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Simulated effect of specification of the runoff ratio (discharge/precipitation) as a fixed or seasonally varying (monthly) parameter in a simple water isotope mass‐balance model for streams and rivers. The pattern suggests that surface water isotope ratios are sensitive indicators of the seasonality of runoff generation throughout much of the continental interior. (Reprinted with permission from Ref . Copyright 2011 American Geophysical Union)
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Modeled oxygen isotope ratios of precipitation across the experimental watersheds of H. J. Andrews experimental forest (black outlines) for a storm event on October 3–5, 2002. Isoscape values are based on geostatistical interpolation (ordinary kriging, stable isotropic semivariogram model with nugget) of residuals from an elevation‐based model (δ18O = −0.022 x E − 6.1; E = elevation in meters). Isoscape model root mean squared error = 0.26‰. (Isotope data, Reprinted with permission from Ref . Copyright 2005 American Geophysical Union. Digital elevation and watershed boundaries, Reprinted with permission from Refs and . Copyright 2005 The Authors)
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Estimated rainout fraction (fraction of vapor lost since last saturation of the air parcel) for the Superstorm Sandy rainfall area as the storm center approached and made landfall on the U.S. coast. Values were estimated from interpolated precipitation water isoscapes and estimated source‐region vapor isotope ratios using a Rayleigh distillation model. (Reprinted with permission from Ref . Copyright 2014 Academic Press)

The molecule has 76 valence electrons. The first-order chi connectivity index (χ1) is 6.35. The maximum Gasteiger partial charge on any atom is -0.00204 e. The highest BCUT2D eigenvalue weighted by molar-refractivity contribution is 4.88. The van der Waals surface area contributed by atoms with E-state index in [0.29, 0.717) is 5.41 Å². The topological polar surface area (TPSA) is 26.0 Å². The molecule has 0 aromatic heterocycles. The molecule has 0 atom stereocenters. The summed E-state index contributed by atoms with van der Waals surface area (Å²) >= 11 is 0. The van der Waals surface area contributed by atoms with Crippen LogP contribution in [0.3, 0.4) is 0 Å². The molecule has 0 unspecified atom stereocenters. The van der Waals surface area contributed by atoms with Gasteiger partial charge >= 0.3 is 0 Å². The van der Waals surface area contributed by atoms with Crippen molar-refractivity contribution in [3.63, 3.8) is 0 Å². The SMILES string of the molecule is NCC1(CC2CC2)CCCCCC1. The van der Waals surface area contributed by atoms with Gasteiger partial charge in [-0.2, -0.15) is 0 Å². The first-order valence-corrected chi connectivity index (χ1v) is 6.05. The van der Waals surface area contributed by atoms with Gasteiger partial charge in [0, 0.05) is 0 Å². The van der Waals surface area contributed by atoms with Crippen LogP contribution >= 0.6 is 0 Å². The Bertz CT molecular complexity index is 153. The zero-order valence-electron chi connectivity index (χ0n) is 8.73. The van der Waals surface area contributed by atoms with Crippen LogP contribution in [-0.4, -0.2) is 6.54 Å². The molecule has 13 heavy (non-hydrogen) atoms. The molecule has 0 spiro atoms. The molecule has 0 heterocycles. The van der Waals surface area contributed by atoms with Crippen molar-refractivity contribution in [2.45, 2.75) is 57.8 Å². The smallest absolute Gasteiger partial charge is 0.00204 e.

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Isoscape analysis of shallow groundwaters from the lower peninsula of Michigan. (a) Measured and interpolated (universal kriging) pattern of water deuterium excess (D‐excess). (b) Estimated annual precipitation derived from lake water recycling, calculated from the interpolated D‐excess surface, an isotope mixing model, and mean annual precipitation data assuming that the groundwater represents an unbiased sample of incident precipitation. (Reprinted with permission from Ref . Copyright 2012 The Authors)
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Nested scales of spatial and temporal variability in precipitation water isoscapes. (a) Global, climatological, mean annual δ2H isoscape generated through geostatistical interpolation of long‐term monitoring data (data from http://waterisotopes.org, Reprinted with permission from Ref . Copyright 2003 American Geophysical Union). (b) Summer‐season δ2H isoscape for the eastern USA‐based on statistical modeling of monitoring station data (data from http://isomap.org, job 27016, Reprinted with permission from Ref . Copyright 2014 British Ecological Society). (c) 12‐h average δ2H isoscape for the morning of October 30, 2012, based on geostatistical interpolation of rainwater data collected during Superstorm Sandy (Reprinted with permission from Ref . Copyright 2014 The Authors). Note the difference in range and pattern of values between examples, including the inversion of the N‐S isotopic gradient in (c), suggesting contrasting water cycle controls on the isoscapes at each temporal and spatial scale. Boxes in (a) and (b) show the extent of the subsequent map panel, in all panels dots show the location of sampling sites.